University of the District of Columbia Law Review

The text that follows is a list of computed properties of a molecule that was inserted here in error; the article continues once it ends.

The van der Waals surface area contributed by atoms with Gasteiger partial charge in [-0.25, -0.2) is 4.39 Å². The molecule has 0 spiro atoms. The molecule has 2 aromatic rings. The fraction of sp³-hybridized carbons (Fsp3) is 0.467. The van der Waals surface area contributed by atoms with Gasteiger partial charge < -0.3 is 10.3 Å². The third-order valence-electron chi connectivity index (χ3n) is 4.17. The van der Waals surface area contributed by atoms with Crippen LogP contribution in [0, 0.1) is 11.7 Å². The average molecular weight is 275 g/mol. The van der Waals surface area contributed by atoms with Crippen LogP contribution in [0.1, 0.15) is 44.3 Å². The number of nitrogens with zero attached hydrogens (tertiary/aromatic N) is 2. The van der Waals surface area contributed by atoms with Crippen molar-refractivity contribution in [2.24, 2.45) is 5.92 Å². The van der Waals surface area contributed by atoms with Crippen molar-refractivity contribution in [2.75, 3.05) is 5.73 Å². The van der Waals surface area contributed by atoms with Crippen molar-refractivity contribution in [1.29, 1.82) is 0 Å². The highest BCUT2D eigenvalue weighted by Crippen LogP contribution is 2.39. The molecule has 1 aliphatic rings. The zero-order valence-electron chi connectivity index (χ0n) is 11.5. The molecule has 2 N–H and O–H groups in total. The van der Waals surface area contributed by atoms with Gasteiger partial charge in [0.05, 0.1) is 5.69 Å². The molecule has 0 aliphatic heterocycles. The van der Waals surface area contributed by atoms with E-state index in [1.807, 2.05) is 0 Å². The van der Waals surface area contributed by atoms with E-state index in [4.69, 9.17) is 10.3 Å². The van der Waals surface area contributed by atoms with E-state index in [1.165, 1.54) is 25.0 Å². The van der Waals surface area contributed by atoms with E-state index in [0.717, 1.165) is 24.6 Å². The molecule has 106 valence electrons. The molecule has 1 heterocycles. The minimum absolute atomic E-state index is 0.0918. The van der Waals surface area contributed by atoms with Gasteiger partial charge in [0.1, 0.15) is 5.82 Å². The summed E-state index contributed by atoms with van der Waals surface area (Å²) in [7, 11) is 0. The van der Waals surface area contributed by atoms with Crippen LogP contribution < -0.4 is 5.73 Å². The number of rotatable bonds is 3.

Latinos are uniting with other immigrant communities and people of color in being extremely concerned about unnecessary post-9/11 actions that have led to civil liberties and civil rights violations.1 Although the Latino voting power has presumably increased, infringements of Latinos' and Latinas' civil rights appear to be on the rise. This is because many of the measures taken in the name of fighting terrorism have not been effective at finding terrorists, but have resulted in civil liberties and civil rights violations. Lessening of civil liberties and due process protections disproportionately affects Latino communities, who are less likely to have access to counsel and other legal and economic safeguards that other Americans enjoy.2 Furthermore, Latino communities are about forty percent immigrant, and it is immigrants who are being wrongfully targeted since 9/11. 3 The wrongful targeting of immigrants and people of color who may "look like" immigrants has led to serious infringements of Latino civil rights since 9/11. This article and the author's November 2003 Senate Judiciary Committee testimony document and analyze some of the most egregious infringements of Latino immigrants' rights in the post-9/11 climate.

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